As reported in Streetsblog the State of New York’s Court of Appeals has made a landmark ruling that may have implications across the U.S.-“New York City and other municipalities can be held liable for failing to redesign streets with a history of traffic injuries and reckless driving.”
The ruling arises from the consideration of a crash where a vehicle being driven over 50 miles per hour in a 30 mile per hour zone crashed into a 12-year-old boy on a bicycle and the boy has been awarded 20 million dollars in damages. Here’s the interesting part –“The court held that departments of transportation (DOT) can be held liable for harm caused by speeding drivers, where the DOT fails to install traffic-calming measures even though it is aware of dangerous speeding, unless the DOT has specifically undertaken a study and determined that traffic calming is not required.”
It turns out that residents had asked the City several times to provide traffic calming measures on Gerritsen Street, which was locally known for speeding vehicles. DOT subsequently conducted studies at three intersections, according to court documents, and “notified police of the speeding problem after each study.” But DOT didn’t look at the incidence of speeding along Gerritsen Avenue as a whole, and failed to look at traffic calming measures to slow down vehicles.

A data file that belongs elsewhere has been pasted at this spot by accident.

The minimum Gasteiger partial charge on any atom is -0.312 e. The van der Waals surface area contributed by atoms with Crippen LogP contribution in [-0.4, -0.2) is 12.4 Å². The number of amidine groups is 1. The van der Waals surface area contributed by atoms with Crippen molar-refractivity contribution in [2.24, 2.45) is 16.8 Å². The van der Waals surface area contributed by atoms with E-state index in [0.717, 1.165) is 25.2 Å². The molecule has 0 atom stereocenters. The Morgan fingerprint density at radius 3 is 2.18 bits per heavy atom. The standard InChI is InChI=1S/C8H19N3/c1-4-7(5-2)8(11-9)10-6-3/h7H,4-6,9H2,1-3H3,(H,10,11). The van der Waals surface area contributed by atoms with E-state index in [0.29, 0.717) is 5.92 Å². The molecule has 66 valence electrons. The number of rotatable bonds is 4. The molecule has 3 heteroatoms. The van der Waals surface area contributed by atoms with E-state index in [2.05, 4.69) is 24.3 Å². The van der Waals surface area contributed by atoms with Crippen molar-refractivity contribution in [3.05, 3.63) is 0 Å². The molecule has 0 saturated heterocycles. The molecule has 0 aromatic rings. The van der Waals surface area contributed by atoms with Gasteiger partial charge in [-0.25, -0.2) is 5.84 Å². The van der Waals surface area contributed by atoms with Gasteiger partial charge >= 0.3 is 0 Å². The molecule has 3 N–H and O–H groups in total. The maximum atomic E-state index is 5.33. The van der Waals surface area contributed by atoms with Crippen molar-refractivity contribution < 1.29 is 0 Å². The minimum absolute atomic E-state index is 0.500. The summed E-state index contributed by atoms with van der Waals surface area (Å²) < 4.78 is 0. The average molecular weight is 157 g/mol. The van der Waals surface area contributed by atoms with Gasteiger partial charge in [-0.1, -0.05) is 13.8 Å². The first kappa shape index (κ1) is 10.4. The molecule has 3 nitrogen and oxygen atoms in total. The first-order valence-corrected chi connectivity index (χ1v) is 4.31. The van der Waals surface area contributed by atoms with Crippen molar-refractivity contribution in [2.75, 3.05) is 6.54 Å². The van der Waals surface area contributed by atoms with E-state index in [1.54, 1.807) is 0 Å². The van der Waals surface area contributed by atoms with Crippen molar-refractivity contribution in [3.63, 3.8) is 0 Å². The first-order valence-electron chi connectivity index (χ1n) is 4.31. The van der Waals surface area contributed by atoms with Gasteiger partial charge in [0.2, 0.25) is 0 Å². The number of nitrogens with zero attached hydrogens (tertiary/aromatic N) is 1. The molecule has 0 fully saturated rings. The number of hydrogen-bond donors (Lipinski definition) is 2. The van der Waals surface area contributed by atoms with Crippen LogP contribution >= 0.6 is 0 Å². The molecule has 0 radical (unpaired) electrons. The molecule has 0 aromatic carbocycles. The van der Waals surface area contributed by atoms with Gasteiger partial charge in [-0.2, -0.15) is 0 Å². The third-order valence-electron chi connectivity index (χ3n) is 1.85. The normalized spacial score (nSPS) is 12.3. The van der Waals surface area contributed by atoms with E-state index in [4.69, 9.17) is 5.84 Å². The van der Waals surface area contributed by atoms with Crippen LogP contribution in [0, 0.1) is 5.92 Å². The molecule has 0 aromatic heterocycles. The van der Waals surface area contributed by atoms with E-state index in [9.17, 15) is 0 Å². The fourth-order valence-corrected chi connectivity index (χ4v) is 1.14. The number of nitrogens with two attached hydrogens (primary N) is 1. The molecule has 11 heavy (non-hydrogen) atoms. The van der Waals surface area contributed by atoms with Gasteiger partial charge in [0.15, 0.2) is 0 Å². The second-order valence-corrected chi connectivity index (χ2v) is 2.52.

The judge commented: It is known among traffic engineers that straight, wide roads with little interference from pedestrians and other vehicles, such as Gerritsen Avenue, encourage speeding because drivers feel more comfortable on roadways with those characteristics…traffic calming measures deter speeding because they cause drivers to be more cautious, and that such measures are known to reduce the overall speed on roadways.” The upshot? The jury could conclude that “negligence was a proximate cause of the accident”.
Such a ruling will mean that city budgets will include funding for street safety redesigns, and will mean that traffic safety improvements are no longer “subject to debate and contingent on unanimous local opinion.” It also means that in New York State when traffic calming is recommended in studies to reduce road violence,that the municipality is encumbered to install the infrastructure. This is truly a game changer.